Anyone who had been in the vicinity of the Connor estate that night after Ioan’s coach rode off would have seen the four black-clad figures creeping across the lawn to the manor. They wore black-dyed long underwear and military boots along with a hairnet over their curlers. Their faces were black as night though white skin was visible above their black leather gloves.
Edward Connor was going over the union proposals in his office in order to prepare a report for his partners. Sharon, among others, had convinced him that the conditions in the mine had to be corrected with all due urgency. Although they were fully prepared to make immediate changes, they wanted to choose the most expedient course of action possible to meet the greatest needs. They also wanted to ensure that, by bringing the union aboard, they would be given the best advice on how to make working conditions both as safe and cost-efficient as possible.
He heard a noise in the parlor and thought to investigate, but shrugged it off as possibly an animal bumping against the house or a tree limb blown against it. His instincts made him think twice, especially with the notion of the Molly Maguires possibly lurking in the vicinity and committing an act of vandalism on the property. He was confident in the abilities of the Pottsville Police Department, as well as the resolve of the Coal and Iron Police and the Pinkertons in tracking down the Mollies. Yet he knew that there were a fair number of hooligans amongst their ranks who would slip through dragnets undetected and destroy property to establish themselves with their more dangerous counterparts.
As he came down the stairs, he was shoved hard down the steps where he crashed into the banister and tumbled down to the floor. He sprained his wrist and banged up both knees, unable to offer serious resistance as two sets of hands grabbed his arms and dragged him to a wooden armchair. He was twisted around and dropped down, a third man coming over to help tie him to the chair as the fourth intruder came down from the stairwell.
“Well, well, quite a setup you have here. Doing slightly better than in the Old Country, I see,” the leader chortled as he descended to the parlor. “Perhaps you’ll be a bit more generous to those less fortunate than you in this new environment.”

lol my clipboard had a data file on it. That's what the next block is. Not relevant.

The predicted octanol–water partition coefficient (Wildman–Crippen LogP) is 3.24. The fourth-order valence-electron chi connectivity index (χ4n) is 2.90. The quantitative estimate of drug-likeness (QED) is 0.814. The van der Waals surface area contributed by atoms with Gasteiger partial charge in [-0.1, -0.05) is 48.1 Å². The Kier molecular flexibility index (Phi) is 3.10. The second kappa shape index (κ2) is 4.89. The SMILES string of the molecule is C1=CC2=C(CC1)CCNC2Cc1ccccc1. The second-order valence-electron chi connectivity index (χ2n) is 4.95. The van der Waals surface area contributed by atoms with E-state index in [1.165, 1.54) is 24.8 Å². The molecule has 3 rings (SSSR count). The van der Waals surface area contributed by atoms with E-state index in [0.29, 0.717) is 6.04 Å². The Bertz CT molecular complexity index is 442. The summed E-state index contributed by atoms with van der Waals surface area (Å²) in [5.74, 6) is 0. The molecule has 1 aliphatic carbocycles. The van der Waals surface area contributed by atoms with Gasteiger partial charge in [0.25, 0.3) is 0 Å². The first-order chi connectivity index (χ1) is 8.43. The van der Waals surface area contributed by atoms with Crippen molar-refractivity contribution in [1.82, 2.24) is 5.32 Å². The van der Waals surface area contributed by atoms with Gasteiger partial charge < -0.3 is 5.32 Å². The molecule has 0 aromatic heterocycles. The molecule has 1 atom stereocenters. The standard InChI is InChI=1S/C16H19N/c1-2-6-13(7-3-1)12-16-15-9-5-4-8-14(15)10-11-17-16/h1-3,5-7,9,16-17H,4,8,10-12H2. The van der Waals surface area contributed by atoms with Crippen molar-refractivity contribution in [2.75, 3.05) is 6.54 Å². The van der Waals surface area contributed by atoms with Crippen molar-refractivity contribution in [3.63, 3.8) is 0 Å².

“You’re making a mistake,” Connor warned him. “This property is under surveillance by the Coal and Iron Police and the Pinkertons. Just walk away and it’ll be as if nothing happened. Leave now before this gets out of hand.”
“Don’t you think we would’ve been watching the house as well to see when those bunglers make their rounds?” The leader strolled across the carpet, admiring the tasteful Victorian furnishings. “They come by at five o’clock so they can beat the evening rush to the steak house. I’ve got six-thirty on my pocket watch.”
“What do you want? I don’t keep much money in the house,” Edward bargained.
“I’ve got a pen and paper. I want your signature on a document agreeing to allow your workers to form a chapter of the WBA here in Pottsville.”
“That’s absurd! I’m a junior partner in the firm; it wouldn’t be worth the cost of the paper!”
“It’s what they call a moral victory.” The leader walked over to stand before him. “It would signify a rift in leadership among the mine owners. The beginning of a petition, if you will.”
“My name won’t be at the top of it,” Connor asserted. “I don’t know why you started here, but you picked the wrong fellow.”
“Luck of the draw,” the leader produced a long-handled pair of pliers from a small sack tied to his belt. “Well, let’s see now. I’m sure you’ve heard the expression ‘pulling hen’s teeth’?”
Connor did not answer, jerking at his bonds, and staring balefully at the three other men standing around him.
“In your case, I can either knock them all out in one shot, or I can pull them one by one. Either way, I can assure you the pain will probably be more than a pencil-pusher like yourself could tolerate. I will give you a moment to consider, and should you choose to remain stubborn, then you can decide how we will proceed with the dental work.”
“You infer principles, yet you fail to consider how you will strengthen the resolve of the mine owners to resist your demands! Do you not think they will declare war against you on principle? You defeat your own purpose with these acts of barbarism!”
“I’m sure when they see how this dental work affects your job performance, they will surely reconsider.” The leader grinned, clicking the jaws of the pliers nonchalantly.
Suddenly there was a great crash as a huge earthen pot from the outside patio was hurled through the framed glass door. Wood and glass flew through the room before the vase exploded on the tiled floor, sending shards of clay and dirt everywhere. Behind it hurtled a figure, which catapulted across the floor to the fireplace. Most of the men recognized Ioan, who yanked a poker from its stand and tumbled across the floor once again. He rolled to where two of the men stood and took vicious swings, cracking them across the knees and shins. They dropped to the floor in agony as he rose to his feet.
“Okay, William, let us get on either side of him,” the leader rose to the balls of his feet, brandishing the pliers as a small club. “He can only take one of us; the other will catch him from behind.”
“You know you’ll be the one I take out, and I’m sure your friend would be no match for me thereafter,” Ioan assured him. “Take these goons and get out while I attend to Mr. Connor.”
“You strike a hard bargain,” the leader grinned. Both he and William helped their partners to their feet and out the broken glass door as Ioan took his time freeing Edward.